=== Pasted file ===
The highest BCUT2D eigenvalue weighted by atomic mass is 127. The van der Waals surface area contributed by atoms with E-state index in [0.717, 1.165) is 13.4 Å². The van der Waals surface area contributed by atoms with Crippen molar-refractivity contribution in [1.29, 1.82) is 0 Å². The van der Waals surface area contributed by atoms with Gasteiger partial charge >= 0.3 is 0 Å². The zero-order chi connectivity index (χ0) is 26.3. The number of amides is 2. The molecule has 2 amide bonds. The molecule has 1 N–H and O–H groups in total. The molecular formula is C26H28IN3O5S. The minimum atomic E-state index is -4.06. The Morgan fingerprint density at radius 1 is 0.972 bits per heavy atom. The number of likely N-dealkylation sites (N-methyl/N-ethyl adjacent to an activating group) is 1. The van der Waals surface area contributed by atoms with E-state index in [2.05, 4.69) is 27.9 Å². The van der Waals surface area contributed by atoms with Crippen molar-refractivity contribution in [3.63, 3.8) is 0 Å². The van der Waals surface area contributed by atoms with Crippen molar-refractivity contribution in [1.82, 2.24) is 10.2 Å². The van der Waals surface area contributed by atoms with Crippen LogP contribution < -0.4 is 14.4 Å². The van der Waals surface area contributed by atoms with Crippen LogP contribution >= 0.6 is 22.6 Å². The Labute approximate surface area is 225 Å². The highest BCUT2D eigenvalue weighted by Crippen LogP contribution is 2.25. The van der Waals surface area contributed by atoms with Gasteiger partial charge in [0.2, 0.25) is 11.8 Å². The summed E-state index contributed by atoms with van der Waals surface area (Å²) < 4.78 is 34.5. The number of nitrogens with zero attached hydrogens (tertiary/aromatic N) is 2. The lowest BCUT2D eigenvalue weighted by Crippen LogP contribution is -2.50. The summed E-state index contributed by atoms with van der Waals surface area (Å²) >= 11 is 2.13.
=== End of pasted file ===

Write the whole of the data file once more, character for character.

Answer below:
The highest BCUT2D eigenvalue weighted by atomic mass is 127. The van der Waals surface area contributed by atoms with E-state index in [0.717, 1.165) is 13.4 Å². The van der Waals surface area contributed by atoms with Crippen molar-refractivity contribution in [1.29, 1.82) is 0 Å². The van der Waals surface area contributed by atoms with Gasteiger partial charge >= 0.3 is 0 Å². The zero-order chi connectivity index (χ0) is 26.3. The number of amides is 2. The molecule has 2 amide bonds. The molecule has 1 N–H and O–H groups in total. The molecular formula is C26H28IN3O5S. The minimum atomic E-state index is -4.06. The Morgan fingerprint density at radius 1 is 0.972 bits per heavy atom. The number of likely N-dealkylation sites (N-methyl/N-ethyl adjacent to an activating group) is 1. The van der Waals surface area contributed by atoms with E-state index in [2.05, 4.69) is 27.9 Å². The van der Waals surface area contributed by atoms with Crippen molar-refractivity contribution in [3.63, 3.8) is 0 Å². The van der Waals surface area contributed by atoms with Crippen molar-refractivity contribution in [1.82, 2.24) is 10.2 Å². The van der Waals surface area contributed by atoms with Crippen LogP contribution < -0.4 is 14.4 Å². The van der Waals surface area contributed by atoms with Crippen LogP contribution >= 0.6 is 22.6 Å². The Labute approximate surface area is 225 Å². The highest BCUT2D eigenvalue weighted by Crippen LogP contribution is 2.25. The van der Waals surface area contributed by atoms with Gasteiger partial charge in [0.2, 0.25) is 11.8 Å². The summed E-state index contributed by atoms with van der Waals surface area (Å²) < 4.78 is 34.5. The number of nitrogens with zero attached hydrogens (tertiary/aromatic N) is 2. The lowest BCUT2D eigenvalue weighted by Crippen LogP contribution is -2.50. The summed E-state index contributed by atoms with van der Waals surface area (Å²) >= 11 is 2.13.